Category: Politics


AMDG

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The Night Commuters in Gulu – escaping the evil of Joseph Kony & The LRA

It was very depressing to hear that the UK had voted to leave the EU …  it is one of those moments where you always remember ‘where I was when ‘ E.g Princess Diana dying….  So when we voted Brexit I am in Northern Uganda, in Gulu, where there is a great new Jesuit school which has already become famous countrywide for its excellent academic results. This is very impressive considering that just ten years ago Gulu was being terrorised by Joseph Kony and the LRA. Kids weren’t going to school – they were being forced into becoming child soldiers.  A beautiful part of the world, that is deeply traumatised, a generation of child soldiers who had the innocence of childhood ripped away from them. Many of the youngsters were called  ‘night commuters’ who would move into the city before sunfall so as to avoid the violent raids of the LRA.  It is a salutary reminder of what can happen when politics fails, and society descends into chaos.  The level of debate was at times wanting in the Brexit campaigning, but at least it was democratic – even if it was a very poor attempt of direct democracy , when representative democracy would have been more appropriate.  However the ability to hold such a referendum, with such a level of engagement we should not take for granted and shows a robust politics which is much more fragile here in East Africa, even if it has made great progress.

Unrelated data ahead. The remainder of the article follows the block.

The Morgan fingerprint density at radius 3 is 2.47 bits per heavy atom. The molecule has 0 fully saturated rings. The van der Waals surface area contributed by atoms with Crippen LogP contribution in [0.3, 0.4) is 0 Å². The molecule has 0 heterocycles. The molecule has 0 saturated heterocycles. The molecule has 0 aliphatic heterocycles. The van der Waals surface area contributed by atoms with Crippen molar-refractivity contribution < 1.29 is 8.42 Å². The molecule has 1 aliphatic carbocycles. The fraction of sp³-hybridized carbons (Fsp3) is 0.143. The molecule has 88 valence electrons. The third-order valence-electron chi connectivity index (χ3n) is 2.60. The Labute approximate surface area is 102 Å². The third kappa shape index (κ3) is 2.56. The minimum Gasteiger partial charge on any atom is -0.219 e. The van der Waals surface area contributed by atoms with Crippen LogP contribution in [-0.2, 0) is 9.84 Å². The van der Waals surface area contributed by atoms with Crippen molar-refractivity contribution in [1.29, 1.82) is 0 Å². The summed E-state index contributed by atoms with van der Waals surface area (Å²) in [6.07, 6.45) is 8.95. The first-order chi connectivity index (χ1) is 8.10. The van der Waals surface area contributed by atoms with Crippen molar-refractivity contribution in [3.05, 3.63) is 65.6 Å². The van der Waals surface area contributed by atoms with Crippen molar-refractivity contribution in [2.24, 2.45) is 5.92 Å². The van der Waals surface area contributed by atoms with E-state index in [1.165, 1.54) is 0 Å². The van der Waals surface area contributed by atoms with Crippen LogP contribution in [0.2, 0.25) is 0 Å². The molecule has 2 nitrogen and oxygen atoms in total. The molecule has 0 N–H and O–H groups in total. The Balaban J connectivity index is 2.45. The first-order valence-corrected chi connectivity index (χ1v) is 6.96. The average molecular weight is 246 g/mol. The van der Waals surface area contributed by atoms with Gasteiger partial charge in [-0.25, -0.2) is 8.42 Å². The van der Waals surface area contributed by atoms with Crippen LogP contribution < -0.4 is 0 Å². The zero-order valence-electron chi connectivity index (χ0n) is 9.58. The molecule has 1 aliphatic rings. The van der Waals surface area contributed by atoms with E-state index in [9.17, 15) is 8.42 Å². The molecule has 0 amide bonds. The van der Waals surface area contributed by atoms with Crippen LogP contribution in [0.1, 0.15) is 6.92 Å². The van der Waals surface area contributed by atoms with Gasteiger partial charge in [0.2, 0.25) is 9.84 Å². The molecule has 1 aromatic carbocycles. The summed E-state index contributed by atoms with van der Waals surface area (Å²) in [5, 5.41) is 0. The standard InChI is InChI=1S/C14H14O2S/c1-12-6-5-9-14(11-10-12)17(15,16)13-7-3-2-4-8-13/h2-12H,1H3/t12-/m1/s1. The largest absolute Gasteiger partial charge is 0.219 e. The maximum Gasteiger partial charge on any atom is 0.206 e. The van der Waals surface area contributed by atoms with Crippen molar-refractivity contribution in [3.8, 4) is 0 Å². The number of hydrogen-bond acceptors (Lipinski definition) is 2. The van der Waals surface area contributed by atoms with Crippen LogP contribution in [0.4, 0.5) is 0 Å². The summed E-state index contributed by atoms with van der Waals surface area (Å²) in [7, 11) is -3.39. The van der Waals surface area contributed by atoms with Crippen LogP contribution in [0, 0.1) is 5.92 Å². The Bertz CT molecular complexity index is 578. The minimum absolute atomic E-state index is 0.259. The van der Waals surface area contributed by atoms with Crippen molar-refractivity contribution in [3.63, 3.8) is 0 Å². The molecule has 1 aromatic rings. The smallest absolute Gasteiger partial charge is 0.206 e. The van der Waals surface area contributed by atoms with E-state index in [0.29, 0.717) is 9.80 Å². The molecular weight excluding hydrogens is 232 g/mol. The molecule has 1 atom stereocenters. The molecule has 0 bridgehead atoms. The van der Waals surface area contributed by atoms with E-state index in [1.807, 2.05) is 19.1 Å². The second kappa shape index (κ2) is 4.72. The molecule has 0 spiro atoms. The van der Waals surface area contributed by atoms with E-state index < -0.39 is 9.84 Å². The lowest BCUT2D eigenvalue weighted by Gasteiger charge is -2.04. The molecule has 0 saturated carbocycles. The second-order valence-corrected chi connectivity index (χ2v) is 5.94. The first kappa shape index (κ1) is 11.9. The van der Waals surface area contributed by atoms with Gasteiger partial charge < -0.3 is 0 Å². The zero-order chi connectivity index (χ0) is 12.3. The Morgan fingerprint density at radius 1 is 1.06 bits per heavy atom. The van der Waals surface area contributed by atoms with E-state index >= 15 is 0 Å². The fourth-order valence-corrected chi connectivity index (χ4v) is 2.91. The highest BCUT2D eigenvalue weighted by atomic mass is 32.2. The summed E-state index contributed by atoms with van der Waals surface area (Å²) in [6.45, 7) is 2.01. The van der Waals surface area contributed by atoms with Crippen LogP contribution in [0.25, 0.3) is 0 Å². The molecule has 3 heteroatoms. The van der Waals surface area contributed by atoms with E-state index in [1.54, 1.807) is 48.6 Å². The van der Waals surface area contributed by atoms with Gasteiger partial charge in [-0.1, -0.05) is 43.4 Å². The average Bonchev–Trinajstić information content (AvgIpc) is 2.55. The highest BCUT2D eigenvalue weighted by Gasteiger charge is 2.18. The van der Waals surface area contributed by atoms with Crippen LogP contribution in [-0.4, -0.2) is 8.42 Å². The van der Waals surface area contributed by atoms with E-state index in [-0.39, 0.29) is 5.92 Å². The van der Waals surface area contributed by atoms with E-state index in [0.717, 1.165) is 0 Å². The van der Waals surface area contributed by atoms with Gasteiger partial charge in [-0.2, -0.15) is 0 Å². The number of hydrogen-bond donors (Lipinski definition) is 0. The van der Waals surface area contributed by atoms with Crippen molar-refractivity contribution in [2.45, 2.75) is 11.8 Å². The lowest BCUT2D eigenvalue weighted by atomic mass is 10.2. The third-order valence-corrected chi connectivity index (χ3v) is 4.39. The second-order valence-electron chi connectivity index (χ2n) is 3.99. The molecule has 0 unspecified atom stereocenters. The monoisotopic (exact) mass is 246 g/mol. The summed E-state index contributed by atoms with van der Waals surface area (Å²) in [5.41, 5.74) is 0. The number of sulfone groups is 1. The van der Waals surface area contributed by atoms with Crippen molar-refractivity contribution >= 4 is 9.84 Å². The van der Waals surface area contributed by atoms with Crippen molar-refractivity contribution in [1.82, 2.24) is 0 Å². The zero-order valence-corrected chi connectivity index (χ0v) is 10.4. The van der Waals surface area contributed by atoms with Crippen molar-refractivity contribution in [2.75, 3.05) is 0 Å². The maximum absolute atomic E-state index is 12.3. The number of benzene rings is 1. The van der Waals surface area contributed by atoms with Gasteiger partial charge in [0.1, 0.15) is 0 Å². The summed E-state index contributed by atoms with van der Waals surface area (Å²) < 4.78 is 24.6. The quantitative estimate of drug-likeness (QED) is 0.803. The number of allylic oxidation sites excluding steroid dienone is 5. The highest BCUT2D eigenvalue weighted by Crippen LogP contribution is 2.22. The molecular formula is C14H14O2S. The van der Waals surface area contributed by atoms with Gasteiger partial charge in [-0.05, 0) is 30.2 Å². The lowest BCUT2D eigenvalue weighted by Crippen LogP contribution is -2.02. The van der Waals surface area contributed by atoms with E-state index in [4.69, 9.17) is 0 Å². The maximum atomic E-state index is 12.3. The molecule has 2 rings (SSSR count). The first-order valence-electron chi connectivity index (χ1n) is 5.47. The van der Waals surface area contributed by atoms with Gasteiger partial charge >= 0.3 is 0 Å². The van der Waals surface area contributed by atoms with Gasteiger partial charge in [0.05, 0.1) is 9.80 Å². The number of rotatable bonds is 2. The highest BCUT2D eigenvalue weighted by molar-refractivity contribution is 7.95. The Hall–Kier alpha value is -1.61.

oppositionThe excellent weekly newspaper ‘The East African’ ran a disturbing report on the state of Opposition in East Africa in its latest weekly edition (June 18-24 2016). Published in Kenya, it also covers the news in the Great Lakes region (Tanzania, Uganda and Rwanda). Under the headline Who would be an opposition politician in East Africa today? It highlights the plight of Kizza Besigwe (Uganda), Zitto Kabwe (Tanzania), Raila Odinga (Kenya) and Frank Habineza (Rwanda) all leaders of opposition parties in countries that have purportedly signed up to encouraging political pluralism. Many people in the UK have been bemoaning the lack of quality debate in the recent referendum, but no-one can doubt it was an act of direct democracy (even if it possibly would have been wiser to have been left to representation democracy as Frank Turner SJ points out in an excellent piece).